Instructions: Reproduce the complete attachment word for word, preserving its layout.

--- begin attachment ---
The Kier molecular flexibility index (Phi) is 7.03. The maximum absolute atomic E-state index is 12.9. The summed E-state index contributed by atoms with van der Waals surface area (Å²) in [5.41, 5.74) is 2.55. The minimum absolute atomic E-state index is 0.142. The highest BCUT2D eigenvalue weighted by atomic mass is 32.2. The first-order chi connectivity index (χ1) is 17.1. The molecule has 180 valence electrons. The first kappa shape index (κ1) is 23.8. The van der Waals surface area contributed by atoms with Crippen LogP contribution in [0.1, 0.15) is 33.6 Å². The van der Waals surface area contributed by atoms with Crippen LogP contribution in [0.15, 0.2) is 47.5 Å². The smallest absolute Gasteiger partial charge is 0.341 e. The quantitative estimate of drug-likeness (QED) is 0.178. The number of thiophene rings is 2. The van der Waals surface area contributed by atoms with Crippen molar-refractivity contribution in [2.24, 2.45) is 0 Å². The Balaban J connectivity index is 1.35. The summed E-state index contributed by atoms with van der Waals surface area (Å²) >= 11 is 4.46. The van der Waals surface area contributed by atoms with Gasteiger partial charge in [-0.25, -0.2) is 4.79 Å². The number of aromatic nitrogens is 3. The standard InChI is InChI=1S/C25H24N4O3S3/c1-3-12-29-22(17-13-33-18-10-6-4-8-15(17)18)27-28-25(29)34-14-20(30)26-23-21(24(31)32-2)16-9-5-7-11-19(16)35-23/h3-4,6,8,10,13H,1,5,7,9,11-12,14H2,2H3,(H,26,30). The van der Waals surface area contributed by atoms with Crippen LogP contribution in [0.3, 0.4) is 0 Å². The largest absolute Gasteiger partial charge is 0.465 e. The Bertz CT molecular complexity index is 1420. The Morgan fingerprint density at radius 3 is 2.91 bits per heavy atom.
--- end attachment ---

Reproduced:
The Kier molecular flexibility index (Phi) is 7.03. The maximum absolute atomic E-state index is 12.9. The summed E-state index contributed by atoms with van der Waals surface area (Å²) in [5.41, 5.74) is 2.55. The minimum absolute atomic E-state index is 0.142. The highest BCUT2D eigenvalue weighted by atomic mass is 32.2. The first-order chi connectivity index (χ1) is 17.1. The molecule has 180 valence electrons. The first kappa shape index (κ1) is 23.8. The van der Waals surface area contributed by atoms with Crippen LogP contribution in [0.1, 0.15) is 33.6 Å². The van der Waals surface area contributed by atoms with Crippen LogP contribution in [0.15, 0.2) is 47.5 Å². The smallest absolute Gasteiger partial charge is 0.341 e. The quantitative estimate of drug-likeness (QED) is 0.178. The number of thiophene rings is 2. The van der Waals surface area contributed by atoms with Crippen molar-refractivity contribution in [2.24, 2.45) is 0 Å². The Balaban J connectivity index is 1.35. The summed E-state index contributed by atoms with van der Waals surface area (Å²) >= 11 is 4.46. The van der Waals surface area contributed by atoms with Gasteiger partial charge in [-0.25, -0.2) is 4.79 Å². The number of aromatic nitrogens is 3. The standard InChI is InChI=1S/C25H24N4O3S3/c1-3-12-29-22(17-13-33-18-10-6-4-8-15(17)18)27-28-25(29)34-14-20(30)26-23-21(24(31)32-2)16-9-5-7-11-19(16)35-23/h3-4,6,8,10,13H,1,5,7,9,11-12,14H2,2H3,(H,26,30). The van der Waals surface area contributed by atoms with Crippen LogP contribution in [0.3, 0.4) is 0 Å². The largest absolute Gasteiger partial charge is 0.465 e. The Bertz CT molecular complexity index is 1420. The Morgan fingerprint density at radius 3 is 2.91 bits per heavy atom.